There are so many thing I love about days off. The first, of course, is not getting up at 3am. Today I lounged in bed until six, and I still have plenty of quiet time before anyone else gets up. They all look like this
and will until noon if I don’t wake them up. I get to eat leftovers from last night’s dinner for breakfast, play on Facebook, blog, and drink sweet tea in the backyard swing – AHHH! Sam lies at my feet when I’m on the computer, gazes longingly at my plate while I’m eating, and joins me on the swing, although from the look of that yawn she’d really rather be back in bed. What a good dog!
It looks like it’s going to be a gorgeous day, so I think I’ll get some laundry going and hang it outside to dry. It’s Old Guy Band Day at my house this afternoon, and if I try to use the washer or dryer in the basement the overhead mics in the studio pick it up, so my motives are not ENTIRELY environmentally friendly. Then maybe some time at the pool with “the child formerly known as Jack” and cooking something really sinful for supper. I’ve got a stack of good books to read, Book Club with the girls tomorrow, and I’m charging up my phone for long chit-chats with both Kim and Dianna. This is going to be a fabulous weekend!
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This week I selected prompt #4: “The first day of . . .”
“The First Day of My Ten-Year-Old’s New Identity” No, this isn’t some touchy-feeling post about how he’s discovered his true self in some philosophical sense. He’s a ten-year-old boy. He’s changed his name. Without consulting me. I found out in carpool when the patrol girl said, “Have a good evening, John!” He’s at a new school, remember, and is less than a month in, so I didn’t think much of it.
“Haven’t you told everyone to call you Jack? I put on all your paperwork that you prefer “Jack” and we told your teacher that at meet-the-teacher night.”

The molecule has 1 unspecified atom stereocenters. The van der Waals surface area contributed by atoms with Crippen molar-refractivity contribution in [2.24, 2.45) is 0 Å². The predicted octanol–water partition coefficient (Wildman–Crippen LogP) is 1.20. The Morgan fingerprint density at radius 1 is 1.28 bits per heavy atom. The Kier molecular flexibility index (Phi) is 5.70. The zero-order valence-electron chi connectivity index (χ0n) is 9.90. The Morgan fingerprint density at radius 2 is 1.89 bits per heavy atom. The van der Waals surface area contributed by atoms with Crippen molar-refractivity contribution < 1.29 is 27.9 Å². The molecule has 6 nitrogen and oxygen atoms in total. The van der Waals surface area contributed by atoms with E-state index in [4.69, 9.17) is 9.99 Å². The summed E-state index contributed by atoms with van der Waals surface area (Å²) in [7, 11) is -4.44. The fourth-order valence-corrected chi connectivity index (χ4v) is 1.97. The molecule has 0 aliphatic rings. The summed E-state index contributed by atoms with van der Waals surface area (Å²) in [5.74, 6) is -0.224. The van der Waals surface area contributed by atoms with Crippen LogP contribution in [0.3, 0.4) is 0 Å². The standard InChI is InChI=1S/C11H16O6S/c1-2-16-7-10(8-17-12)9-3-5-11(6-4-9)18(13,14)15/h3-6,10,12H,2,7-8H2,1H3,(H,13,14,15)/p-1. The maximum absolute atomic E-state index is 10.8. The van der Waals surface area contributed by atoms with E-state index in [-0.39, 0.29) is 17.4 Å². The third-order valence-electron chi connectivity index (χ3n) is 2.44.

“No, I decided I like being called John.”
“But no one has ever called you John. You’ve always been Jack.”
“Yeah, but now I like John.”
He came home and finished up his first big project of the year, and what’s the name on the front of the tri-fold? John. Here’s something he did in computer class today:
HMMM . . .if John’s going to be organized, I just may like this new kid (’cause Jack sure wasn’t). Evidently John likes Spongebob as much as Jack did, and tries to sneak snacks before dinner just like Jack does. Oh, great, he just handed me a notice from school – a kid in his class has lice and I need to check his head for nits every day for the next couple of weeks. None of Jack’s classmates ever had lice – SIGH! Well, if John cleans his room I’m all for it. I’d let him change his name to Spongebob if he’d clean his room.
Sometimes, it’s all about the bread . . .
Even the most ordinary ham and cheese sandwich gets a little more attention at lunchtime if it’s on fresh-baked bread. I grind my own wheat and bake up several loaves every Monday, and my arms are so sore from all that kneading at the end of the day! Yeah, right. I am too lazy to even stop by a bakery, let alone bake my own bread. I cheat – I have a bread machine. In less time than it would take me to find a parking space at Panera I can dump a few ingredients into that big ol’ machine, punch a couple of buttons, and come back from carpool to the smell of fresh bread. THIS is the way technology is meant to be used – to give me good things to eat with minimal effort. Now if I’m feeling up to doing just a little more work I will take the dough out before it starts to bake and shape it into rolls, then bake it that way. The picture above is rice bread made into sandwich-sized rolls – MMMMM! I usually make rice in my bread machine at lease twice a week (another dump-and-press-a-button recipe), so I’ve always got a bit of leftover rice lying around, and this recipe doesn’t take much.
Place 1/2 cup cooked rice in a 2-cup measuring cup. Add 2 Tbsp olive oil and enough warm water to equal 1 1/2 cups. Dump into bread machine. Add 3 cups bread flour, 2 Tbsp sugar, 1 tsp salt, and 1 1/2 tsp active dry yeast (Don’t buy those little packages, go ahead and buy the jar and measure it yourself – it’s SO much cheaper). Select “basic” setting to bake a loaf, or “dough” setting if you want to make rolls. If you selected “dough”, take it out when it’s finished, form into 8 rolls, and bake at 375 degrees for 15 minutes. I’ve frozen them before baking, too, and you’d never know the difference.
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